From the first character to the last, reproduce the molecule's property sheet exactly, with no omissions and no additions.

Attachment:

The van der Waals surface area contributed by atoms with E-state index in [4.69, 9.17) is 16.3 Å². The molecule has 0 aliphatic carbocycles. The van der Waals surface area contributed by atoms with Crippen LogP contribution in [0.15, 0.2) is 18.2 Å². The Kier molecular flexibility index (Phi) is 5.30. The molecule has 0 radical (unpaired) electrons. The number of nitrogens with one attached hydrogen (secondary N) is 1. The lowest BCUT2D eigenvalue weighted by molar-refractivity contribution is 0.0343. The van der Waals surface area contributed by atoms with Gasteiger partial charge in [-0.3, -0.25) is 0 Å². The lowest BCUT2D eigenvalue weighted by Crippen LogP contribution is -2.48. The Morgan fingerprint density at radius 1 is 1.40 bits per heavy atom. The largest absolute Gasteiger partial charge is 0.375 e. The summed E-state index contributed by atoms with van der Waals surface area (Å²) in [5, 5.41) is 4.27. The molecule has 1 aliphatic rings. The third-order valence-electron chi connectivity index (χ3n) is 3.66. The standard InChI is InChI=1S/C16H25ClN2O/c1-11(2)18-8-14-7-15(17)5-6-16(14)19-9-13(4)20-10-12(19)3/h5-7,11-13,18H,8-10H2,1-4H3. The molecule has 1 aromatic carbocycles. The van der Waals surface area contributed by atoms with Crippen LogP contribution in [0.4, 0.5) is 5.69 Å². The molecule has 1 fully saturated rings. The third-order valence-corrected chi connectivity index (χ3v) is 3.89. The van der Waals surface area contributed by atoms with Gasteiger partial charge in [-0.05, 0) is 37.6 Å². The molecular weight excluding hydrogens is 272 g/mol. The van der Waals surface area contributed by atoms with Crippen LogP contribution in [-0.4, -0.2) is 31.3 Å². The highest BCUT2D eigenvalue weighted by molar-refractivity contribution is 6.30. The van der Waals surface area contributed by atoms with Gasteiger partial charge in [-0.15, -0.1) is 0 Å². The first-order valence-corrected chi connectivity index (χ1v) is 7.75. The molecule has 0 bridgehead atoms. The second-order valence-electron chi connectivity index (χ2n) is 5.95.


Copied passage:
The van der Waals surface area contributed by atoms with E-state index in [4.69, 9.17) is 16.3 Å². The molecule has 0 aliphatic carbocycles. The van der Waals surface area contributed by atoms with Crippen LogP contribution in [0.15, 0.2) is 18.2 Å². The Kier molecular flexibility index (Phi) is 5.30. The molecule has 0 radical (unpaired) electrons. The number of nitrogens with one attached hydrogen (secondary N) is 1. The lowest BCUT2D eigenvalue weighted by molar-refractivity contribution is 0.0343. The van der Waals surface area contributed by atoms with Gasteiger partial charge in [-0.3, -0.25) is 0 Å². The lowest BCUT2D eigenvalue weighted by Crippen LogP contribution is -2.48. The Morgan fingerprint density at radius 1 is 1.40 bits per heavy atom. The largest absolute Gasteiger partial charge is 0.375 e. The summed E-state index contributed by atoms with van der Waals surface area (Å²) in [5, 5.41) is 4.27. The molecule has 1 aliphatic rings. The third-order valence-electron chi connectivity index (χ3n) is 3.66. The standard InChI is InChI=1S/C16H25ClN2O/c1-11(2)18-8-14-7-15(17)5-6-16(14)19-9-13(4)20-10-12(19)3/h5-7,11-13,18H,8-10H2,1-4H3. The molecule has 1 aromatic carbocycles. The van der Waals surface area contributed by atoms with Crippen LogP contribution in [0.4, 0.5) is 5.69 Å². The molecule has 1 fully saturated rings. The third-order valence-corrected chi connectivity index (χ3v) is 3.89. The van der Waals surface area contributed by atoms with Gasteiger partial charge in [-0.05, 0) is 37.6 Å². The molecular weight excluding hydrogens is 272 g/mol. The van der Waals surface area contributed by atoms with Crippen LogP contribution in [-0.4, -0.2) is 31.3 Å². The highest BCUT2D eigenvalue weighted by molar-refractivity contribution is 6.30. The van der Waals surface area contributed by atoms with Gasteiger partial charge in [-0.15, -0.1) is 0 Å². The first-order valence-corrected chi connectivity index (χ1v) is 7.75. The molecule has 0 bridgehead atoms. The second-order valence-electron chi connectivity index (χ2n) is 5.95.